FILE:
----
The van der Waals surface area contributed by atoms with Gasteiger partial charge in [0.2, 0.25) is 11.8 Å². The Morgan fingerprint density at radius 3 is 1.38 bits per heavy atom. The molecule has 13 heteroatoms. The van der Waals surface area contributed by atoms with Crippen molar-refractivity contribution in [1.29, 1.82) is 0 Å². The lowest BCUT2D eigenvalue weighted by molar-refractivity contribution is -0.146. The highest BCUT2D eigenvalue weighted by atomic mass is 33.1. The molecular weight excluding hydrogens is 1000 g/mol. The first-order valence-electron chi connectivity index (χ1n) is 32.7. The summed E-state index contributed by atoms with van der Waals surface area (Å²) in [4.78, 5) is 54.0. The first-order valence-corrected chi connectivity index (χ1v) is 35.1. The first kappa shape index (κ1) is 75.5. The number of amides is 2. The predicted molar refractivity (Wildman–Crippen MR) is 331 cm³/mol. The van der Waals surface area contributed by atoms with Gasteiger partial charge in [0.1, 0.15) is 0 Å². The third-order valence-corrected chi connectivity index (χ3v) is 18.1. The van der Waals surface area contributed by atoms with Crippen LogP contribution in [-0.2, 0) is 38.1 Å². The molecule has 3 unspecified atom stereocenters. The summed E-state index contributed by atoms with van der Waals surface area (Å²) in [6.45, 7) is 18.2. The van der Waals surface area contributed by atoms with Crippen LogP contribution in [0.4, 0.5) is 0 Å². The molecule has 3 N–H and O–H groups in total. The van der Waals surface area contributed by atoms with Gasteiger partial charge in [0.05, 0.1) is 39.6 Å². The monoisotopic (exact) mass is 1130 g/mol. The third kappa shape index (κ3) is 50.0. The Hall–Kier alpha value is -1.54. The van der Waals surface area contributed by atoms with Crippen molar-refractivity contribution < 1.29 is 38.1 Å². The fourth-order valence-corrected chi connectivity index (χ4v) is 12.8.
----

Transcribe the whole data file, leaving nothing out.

The van der Waals surface area contributed by atoms with Gasteiger partial charge in [0.2, 0.25) is 11.8 Å². The Morgan fingerprint density at radius 3 is 1.38 bits per heavy atom. The molecule has 13 heteroatoms. The van der Waals surface area contributed by atoms with Crippen molar-refractivity contribution in [1.29, 1.82) is 0 Å². The lowest BCUT2D eigenvalue weighted by molar-refractivity contribution is -0.146. The highest BCUT2D eigenvalue weighted by atomic mass is 33.1. The molecular weight excluding hydrogens is 1000 g/mol. The first-order valence-electron chi connectivity index (χ1n) is 32.7. The summed E-state index contributed by atoms with van der Waals surface area (Å²) in [4.78, 5) is 54.0. The first-order valence-corrected chi connectivity index (χ1v) is 35.1. The first kappa shape index (κ1) is 75.5. The number of amides is 2. The predicted molar refractivity (Wildman–Crippen MR) is 331 cm³/mol. The van der Waals surface area contributed by atoms with Gasteiger partial charge in [0.1, 0.15) is 0 Å². The third-order valence-corrected chi connectivity index (χ3v) is 18.1. The van der Waals surface area contributed by atoms with Crippen LogP contribution in [-0.2, 0) is 38.1 Å². The molecule has 3 unspecified atom stereocenters. The summed E-state index contributed by atoms with van der Waals surface area (Å²) in [6.45, 7) is 18.2. The van der Waals surface area contributed by atoms with Crippen LogP contribution in [0.4, 0.5) is 0 Å². The molecule has 3 N–H and O–H groups in total. The van der Waals surface area contributed by atoms with Gasteiger partial charge in [0.05, 0.1) is 39.6 Å². The monoisotopic (exact) mass is 1130 g/mol. The third kappa shape index (κ3) is 50.0. The Hall–Kier alpha value is -1.54. The van der Waals surface area contributed by atoms with Crippen molar-refractivity contribution < 1.29 is 38.1 Å². The fourth-order valence-corrected chi connectivity index (χ4v) is 12.8.